Liz Cheney Drops Huge Hints About Her Political Plans

Rep. Liz Cheney has lost her Republican primary race in Wyoming, per NBC News. Cheney, whose dad is former Vice President Dick Cheney, has been a vocal critic of Donald Trump, voting to impeach the former president and leading the House committee investigating his role in the January 6 attack on the Capitol. While she lost to Harriet Hageman, who was supported by Trump, by double digits, Cheney is not second-guessing her stance.

"Two years ago, I won this primary with 73% of the vote. I could easily have done the same again. The path was clear," Cheney said in her concession speech, per ABC News. "But it would have required that I go along with President Trump's lie about the 2020 election. It would have required that I enable his ongoing efforts to unravel our democratic system and attack the foundations of our republic — that was a path I could not and would not take."

Of course, the former POTUS was ecstatic over his political foe's loss, and Trump posted on his Truth Social platform that Cheney "should be ashamed of herself." But, if Trump was hoping that Cheney would disappear after her defeat, he's going to be disappointed. In fact, it seems that she might be planning to run for an even higher office in 2024.

Liz Cheney might run for president in 2024

After losing her primary race in Wyoming, Liz Cheney is reportedly thinking about running for president in 2024. "[O]ur work is far from over," she said in her concession speech, per Axios. "The great and original champion of our party, Abraham Lincoln, was defeated in elections for the Senate and the House before he won the most important election of all."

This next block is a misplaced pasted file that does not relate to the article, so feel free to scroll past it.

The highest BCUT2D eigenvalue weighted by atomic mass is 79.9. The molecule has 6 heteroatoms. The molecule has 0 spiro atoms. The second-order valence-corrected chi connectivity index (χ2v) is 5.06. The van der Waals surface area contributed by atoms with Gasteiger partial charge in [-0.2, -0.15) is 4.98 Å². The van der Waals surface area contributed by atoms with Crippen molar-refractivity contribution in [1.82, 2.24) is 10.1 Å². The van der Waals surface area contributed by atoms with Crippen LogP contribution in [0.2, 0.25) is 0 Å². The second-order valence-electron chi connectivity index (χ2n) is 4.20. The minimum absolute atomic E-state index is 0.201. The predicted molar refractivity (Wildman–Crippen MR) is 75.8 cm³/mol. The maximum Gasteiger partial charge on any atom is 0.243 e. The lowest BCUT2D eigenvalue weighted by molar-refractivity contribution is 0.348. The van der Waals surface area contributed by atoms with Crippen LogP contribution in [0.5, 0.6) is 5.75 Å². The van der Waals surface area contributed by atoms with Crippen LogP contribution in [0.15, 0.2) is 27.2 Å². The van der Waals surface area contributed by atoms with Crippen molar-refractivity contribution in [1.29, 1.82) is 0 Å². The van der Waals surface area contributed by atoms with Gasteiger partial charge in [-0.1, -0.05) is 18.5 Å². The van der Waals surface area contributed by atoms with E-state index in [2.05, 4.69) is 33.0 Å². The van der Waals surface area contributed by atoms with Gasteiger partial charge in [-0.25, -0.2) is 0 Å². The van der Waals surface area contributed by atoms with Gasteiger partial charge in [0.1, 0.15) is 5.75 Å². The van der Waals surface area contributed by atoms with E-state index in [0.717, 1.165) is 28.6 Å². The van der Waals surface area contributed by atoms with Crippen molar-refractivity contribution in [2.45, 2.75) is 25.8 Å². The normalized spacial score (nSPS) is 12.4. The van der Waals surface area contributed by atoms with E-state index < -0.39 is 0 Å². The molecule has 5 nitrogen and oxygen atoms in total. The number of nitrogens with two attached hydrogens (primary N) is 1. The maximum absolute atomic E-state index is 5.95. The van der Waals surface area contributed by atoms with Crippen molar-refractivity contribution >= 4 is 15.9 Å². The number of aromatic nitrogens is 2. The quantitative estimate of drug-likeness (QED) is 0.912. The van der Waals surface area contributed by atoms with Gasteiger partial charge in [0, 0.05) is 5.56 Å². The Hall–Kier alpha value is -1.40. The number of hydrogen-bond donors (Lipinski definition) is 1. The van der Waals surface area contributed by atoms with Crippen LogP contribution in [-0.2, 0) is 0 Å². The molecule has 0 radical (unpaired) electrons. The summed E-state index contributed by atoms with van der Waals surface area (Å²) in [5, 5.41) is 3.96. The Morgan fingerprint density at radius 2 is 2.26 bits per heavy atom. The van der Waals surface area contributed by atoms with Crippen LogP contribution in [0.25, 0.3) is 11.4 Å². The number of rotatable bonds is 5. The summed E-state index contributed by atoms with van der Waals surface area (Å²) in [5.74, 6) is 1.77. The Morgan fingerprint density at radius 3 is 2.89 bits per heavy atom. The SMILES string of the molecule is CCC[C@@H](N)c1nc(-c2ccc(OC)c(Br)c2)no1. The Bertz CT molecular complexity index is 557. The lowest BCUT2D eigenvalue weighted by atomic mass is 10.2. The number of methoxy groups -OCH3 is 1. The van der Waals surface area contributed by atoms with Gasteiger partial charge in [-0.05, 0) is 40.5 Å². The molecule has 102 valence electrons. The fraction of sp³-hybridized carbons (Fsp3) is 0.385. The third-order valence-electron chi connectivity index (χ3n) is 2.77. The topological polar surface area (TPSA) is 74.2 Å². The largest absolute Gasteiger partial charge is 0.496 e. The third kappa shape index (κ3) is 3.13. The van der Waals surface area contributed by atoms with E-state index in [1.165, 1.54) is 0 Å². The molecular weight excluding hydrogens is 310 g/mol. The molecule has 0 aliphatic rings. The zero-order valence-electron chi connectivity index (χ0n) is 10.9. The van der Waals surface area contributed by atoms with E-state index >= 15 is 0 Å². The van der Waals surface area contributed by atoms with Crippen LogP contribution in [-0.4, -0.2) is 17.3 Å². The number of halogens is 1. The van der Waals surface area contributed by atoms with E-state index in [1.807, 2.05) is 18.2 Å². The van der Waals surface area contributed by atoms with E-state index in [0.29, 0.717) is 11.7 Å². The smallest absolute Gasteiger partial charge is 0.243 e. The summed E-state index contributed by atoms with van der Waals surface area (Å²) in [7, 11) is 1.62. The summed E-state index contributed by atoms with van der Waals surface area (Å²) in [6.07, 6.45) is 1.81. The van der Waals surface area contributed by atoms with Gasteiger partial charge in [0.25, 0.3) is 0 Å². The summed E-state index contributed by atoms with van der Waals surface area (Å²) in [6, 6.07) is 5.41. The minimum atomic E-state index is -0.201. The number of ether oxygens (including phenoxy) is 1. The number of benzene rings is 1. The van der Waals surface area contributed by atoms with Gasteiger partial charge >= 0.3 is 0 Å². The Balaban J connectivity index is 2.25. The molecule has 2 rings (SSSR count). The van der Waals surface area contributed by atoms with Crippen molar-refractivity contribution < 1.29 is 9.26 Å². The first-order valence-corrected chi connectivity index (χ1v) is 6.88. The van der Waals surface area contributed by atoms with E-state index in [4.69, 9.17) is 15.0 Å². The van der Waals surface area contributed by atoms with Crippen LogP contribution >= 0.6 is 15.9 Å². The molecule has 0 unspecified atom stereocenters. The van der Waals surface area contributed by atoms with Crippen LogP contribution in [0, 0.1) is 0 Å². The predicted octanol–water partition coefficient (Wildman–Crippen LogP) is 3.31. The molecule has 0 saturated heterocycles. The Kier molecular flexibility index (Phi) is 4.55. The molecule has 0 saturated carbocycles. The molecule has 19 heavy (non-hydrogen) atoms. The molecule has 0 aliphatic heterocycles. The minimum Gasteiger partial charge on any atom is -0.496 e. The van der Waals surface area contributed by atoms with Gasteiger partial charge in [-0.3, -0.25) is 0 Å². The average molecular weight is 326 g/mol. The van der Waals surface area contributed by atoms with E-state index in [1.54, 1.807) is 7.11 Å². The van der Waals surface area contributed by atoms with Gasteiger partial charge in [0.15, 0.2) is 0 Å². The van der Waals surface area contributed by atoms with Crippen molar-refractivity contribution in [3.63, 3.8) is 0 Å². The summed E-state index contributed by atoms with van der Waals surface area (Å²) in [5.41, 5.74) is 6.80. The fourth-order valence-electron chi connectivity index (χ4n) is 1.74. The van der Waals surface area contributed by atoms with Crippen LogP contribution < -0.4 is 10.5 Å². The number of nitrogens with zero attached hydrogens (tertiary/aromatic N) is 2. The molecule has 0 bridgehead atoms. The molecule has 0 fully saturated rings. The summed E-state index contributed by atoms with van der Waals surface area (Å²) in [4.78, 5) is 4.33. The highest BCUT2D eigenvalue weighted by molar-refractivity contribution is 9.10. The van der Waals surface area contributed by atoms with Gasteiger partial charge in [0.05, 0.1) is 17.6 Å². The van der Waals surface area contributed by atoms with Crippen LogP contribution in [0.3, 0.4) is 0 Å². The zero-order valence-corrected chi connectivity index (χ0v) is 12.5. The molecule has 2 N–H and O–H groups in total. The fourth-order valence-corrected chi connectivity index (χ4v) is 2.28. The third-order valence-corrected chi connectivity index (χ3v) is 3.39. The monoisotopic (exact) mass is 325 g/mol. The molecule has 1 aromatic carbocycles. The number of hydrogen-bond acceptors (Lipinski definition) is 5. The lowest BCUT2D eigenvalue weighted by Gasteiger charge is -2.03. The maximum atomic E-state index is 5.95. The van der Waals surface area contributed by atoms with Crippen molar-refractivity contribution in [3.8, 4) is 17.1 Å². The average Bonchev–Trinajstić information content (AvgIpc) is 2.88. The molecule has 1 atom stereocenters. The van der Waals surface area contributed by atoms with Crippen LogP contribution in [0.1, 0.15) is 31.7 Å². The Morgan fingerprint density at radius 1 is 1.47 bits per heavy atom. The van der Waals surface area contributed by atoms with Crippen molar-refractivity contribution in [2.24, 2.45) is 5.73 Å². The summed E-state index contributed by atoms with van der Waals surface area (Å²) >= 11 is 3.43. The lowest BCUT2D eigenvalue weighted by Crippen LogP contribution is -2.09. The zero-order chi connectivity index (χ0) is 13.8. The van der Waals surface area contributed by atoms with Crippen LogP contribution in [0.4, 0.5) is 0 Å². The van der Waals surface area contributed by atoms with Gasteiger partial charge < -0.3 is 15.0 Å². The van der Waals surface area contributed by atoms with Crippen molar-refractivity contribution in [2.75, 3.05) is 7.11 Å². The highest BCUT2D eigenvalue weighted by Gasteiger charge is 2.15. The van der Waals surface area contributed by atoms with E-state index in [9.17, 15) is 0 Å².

During an appearance on "Today," Cheney vowed to do everything she can to "keep Donald Trump out of the Oval Office" and admitted that she was considering a presidential run. Sources close to her believe Cheney will start a super PAC, which will most likely receive plenty of donations from anti-Trump Republicans (via Axios). 

In the meantime, Cheney will continue her work with the January 6 committee and spread the word regarding the threat she believes Trump poses to the country.

"I'm going to make sure people all around this country understand the stakes of what we're facing (and) understand the extent to which we've now got one majority political party — my party — which has really become a cult of personality," she said on "Today." "We've got to get this party back to a place where we're embracing the values and principles on which it was founded."